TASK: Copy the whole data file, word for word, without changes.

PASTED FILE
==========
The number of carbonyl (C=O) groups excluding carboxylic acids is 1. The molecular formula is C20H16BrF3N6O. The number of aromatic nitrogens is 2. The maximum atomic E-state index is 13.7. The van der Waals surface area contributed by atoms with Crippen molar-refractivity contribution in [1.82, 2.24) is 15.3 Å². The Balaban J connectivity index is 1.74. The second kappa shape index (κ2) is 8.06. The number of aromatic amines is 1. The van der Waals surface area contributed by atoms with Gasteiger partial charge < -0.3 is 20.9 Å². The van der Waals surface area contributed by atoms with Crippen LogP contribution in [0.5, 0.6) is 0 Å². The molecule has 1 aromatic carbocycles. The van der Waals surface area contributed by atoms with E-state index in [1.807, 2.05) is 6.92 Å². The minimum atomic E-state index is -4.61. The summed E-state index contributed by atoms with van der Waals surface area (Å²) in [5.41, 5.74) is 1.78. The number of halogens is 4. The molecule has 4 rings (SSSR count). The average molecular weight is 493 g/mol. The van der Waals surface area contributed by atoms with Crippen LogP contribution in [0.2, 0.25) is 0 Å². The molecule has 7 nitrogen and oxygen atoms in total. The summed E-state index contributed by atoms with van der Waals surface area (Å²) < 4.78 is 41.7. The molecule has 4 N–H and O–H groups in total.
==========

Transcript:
The number of carbonyl (C=O) groups excluding carboxylic acids is 1. The molecular formula is C20H16BrF3N6O. The number of aromatic nitrogens is 2. The maximum atomic E-state index is 13.7. The van der Waals surface area contributed by atoms with Crippen molar-refractivity contribution in [1.82, 2.24) is 15.3 Å². The Balaban J connectivity index is 1.74. The second kappa shape index (κ2) is 8.06. The number of aromatic amines is 1. The van der Waals surface area contributed by atoms with Gasteiger partial charge < -0.3 is 20.9 Å². The van der Waals surface area contributed by atoms with Crippen LogP contribution in [0.5, 0.6) is 0 Å². The molecule has 1 aromatic carbocycles. The van der Waals surface area contributed by atoms with E-state index in [1.807, 2.05) is 6.92 Å². The minimum atomic E-state index is -4.61. The summed E-state index contributed by atoms with van der Waals surface area (Å²) in [5.41, 5.74) is 1.78. The number of halogens is 4. The molecule has 4 rings (SSSR count). The average molecular weight is 493 g/mol. The van der Waals surface area contributed by atoms with Crippen LogP contribution in [0.2, 0.25) is 0 Å². The molecule has 7 nitrogen and oxygen atoms in total. The summed E-state index contributed by atoms with van der Waals surface area (Å²) < 4.78 is 41.7. The molecule has 4 N–H and O–H groups in total.